This last weekend I took out my Mosin I installed into the Archangel stock. Because it was a used barrelled action I tied the firearm to a tree and pulled the trigger with a length of 550 cord for the first 4 or 5 times. It fired without issue and had no problems at all so my father grabbed it and finished out the magazine. It fired 10 rounds just as if it was new from the factory. By the end of the day I put 4 boxes (80 rounds) through the rifle. Not once did a magazine malfunction or the rifle fail to feed.
The Archangel stock is actually quite pleasant to shoot. The only issue is that the recoil pad tends to almost stick to your shirt and skin, thus causing your skin to pull a bit when getting the rifle shouldered. I may look at swapping out the recoil pad later on, but it isn’t that big of a deal one way or another.
I did find that the front sight needed adjusting, which considering the obvious rough life this rifle has seen didn’t surprise me. Unfortunately, I didn’t have a front sight tool that worked so I ended up using a piece of metal and a chunk of wood to tap the post over a touch and get it more on target.
Although it seemed to hit in the same location, quite consistently I did not take the time to get into a good position and put it on paper. Considering that I was able to hit an anti-freeze container 9/10 times at 80 yards offhand, I figure that is accurate enough to consider this build a success at this point. Again, the rifle never failed to feed nor did it jam up at any time during the 80 rounds that we put through it.
My father took the other barrelled action with him to drop off for some lathe work. A guy he knows does machine work out of his home and offered to clean up the muzzle and recrown it. When I get it back and test fired I will order another Archangel stock, scout scope mount and a scope.
For those of you who have an old Mosin Nagant that has been beat up and/or Bubba modified I really suggest you spend the money for an Archangel stock and some magazines. The finished product is really a lot of fun to shoot and fairly comfortable.
Similar to last week’s report, I wanted to follow up and tell you about how my newest AR 15 build faired while out in the field. Again, I don’t really have much in the way of pictures to show you. When I go shooting I do not go to a range. I take off to the hills and shoot clay pidgins, potatoes, or tannerite. Couple that with the fact that only I am out there and you have a very difficult time shooting while taking “selfies” of your firearms in action.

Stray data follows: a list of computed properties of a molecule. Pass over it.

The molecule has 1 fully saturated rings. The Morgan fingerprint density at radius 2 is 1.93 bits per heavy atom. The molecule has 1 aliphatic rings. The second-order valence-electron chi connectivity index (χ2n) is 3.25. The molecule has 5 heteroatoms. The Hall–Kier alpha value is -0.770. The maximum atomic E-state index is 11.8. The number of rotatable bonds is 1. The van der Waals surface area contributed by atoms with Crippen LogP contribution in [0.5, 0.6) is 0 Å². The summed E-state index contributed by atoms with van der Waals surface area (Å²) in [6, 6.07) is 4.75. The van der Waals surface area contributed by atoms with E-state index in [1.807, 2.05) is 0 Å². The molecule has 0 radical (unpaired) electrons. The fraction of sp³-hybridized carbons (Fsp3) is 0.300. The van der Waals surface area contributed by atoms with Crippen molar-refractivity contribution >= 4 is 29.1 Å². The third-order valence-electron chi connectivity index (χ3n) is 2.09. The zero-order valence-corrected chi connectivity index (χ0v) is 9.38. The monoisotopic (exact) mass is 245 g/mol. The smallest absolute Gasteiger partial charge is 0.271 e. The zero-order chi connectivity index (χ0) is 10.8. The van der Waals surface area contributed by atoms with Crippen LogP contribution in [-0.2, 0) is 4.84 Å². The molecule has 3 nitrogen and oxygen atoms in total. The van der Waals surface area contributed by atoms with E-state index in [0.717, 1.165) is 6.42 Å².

When I break in a new AR, I tend to use steel cased Wolf ammo to wear in the chambers a bit and make other rounds cycle easier. On this outing I blew off the last 90 rounds of steel case I had and then started on factory and reloads. Other than my brother’s reloads which usually have feeding issues, I had no other failures at all. Overall I put about 400 rounds through it.
The Vortex Strikefire 2 optics are just awesome, like always. One of the many things I love about them, aside from how easy it is to get on target and the fact that they just work flawlessly, is how easy it is to sight in with this optic.
Here is a “redneck” guide to sighting in an optic without using paper targets: I usually pick a very soft dirt pile and pop off a couple rounds to see where it is hitting. Then I adjust until I get to where I am on target at 25 yards. I then move it out to 50 and repeat the process. Finally I move to 100 yards and do it one last time with full sized clay pidgins. If I am using only a red/green dot optic I stop here. If I am sighting in a scope I have more to do. To fine tune a scope I move from full sized clays to the broken pieces and repeat the process while slowly moving down target size. This will usually get me down to about a 1″-2″ group at 100 yards.
A couple of the things I really loved about my new build are the weight and the handguard. By installing one of the keymod rails, I actually opened up the entire barrel length to allow for better heat dissipation. Although the barrel did get hot while rapid firing (as expected), it cooled off within just a couple minutes rather than having to wait several minutes like any other configuration I have used. It really was nice to have that full handguard covering almost the entire barrel as well. I did not have to worry about melting things into the barrel after shooting or burning myself by being stupid. It truly is a great configuration. And in regard to the weight, it was an absolute pleasure to shoot such a light rifle. I don’t consider the .223/5.56 to have any real recoil, so that was never a consideration with regard to weight. It was just so nice and easy to carry. I truly love this new build.
For those of you who have been skeptical about ordering from Daytona Tactical, I will give you a few tidbits. Their order processing is VERY slow. From the time that I ordered until my parts were delivered was almost 3 weeks. They also ship via USPS, so that does suck a bit. You can’t track your packages like you can with FedEx or UPS. The product is quite good, however. I have absolutely NO complaints about the items I received and the pricing was absolutely amazing. If you are after a quick build that you just want to be able to shoot, then I REALLY and HIGHLY suggest you make an order through Daytona Tactical. You will be happy with the results.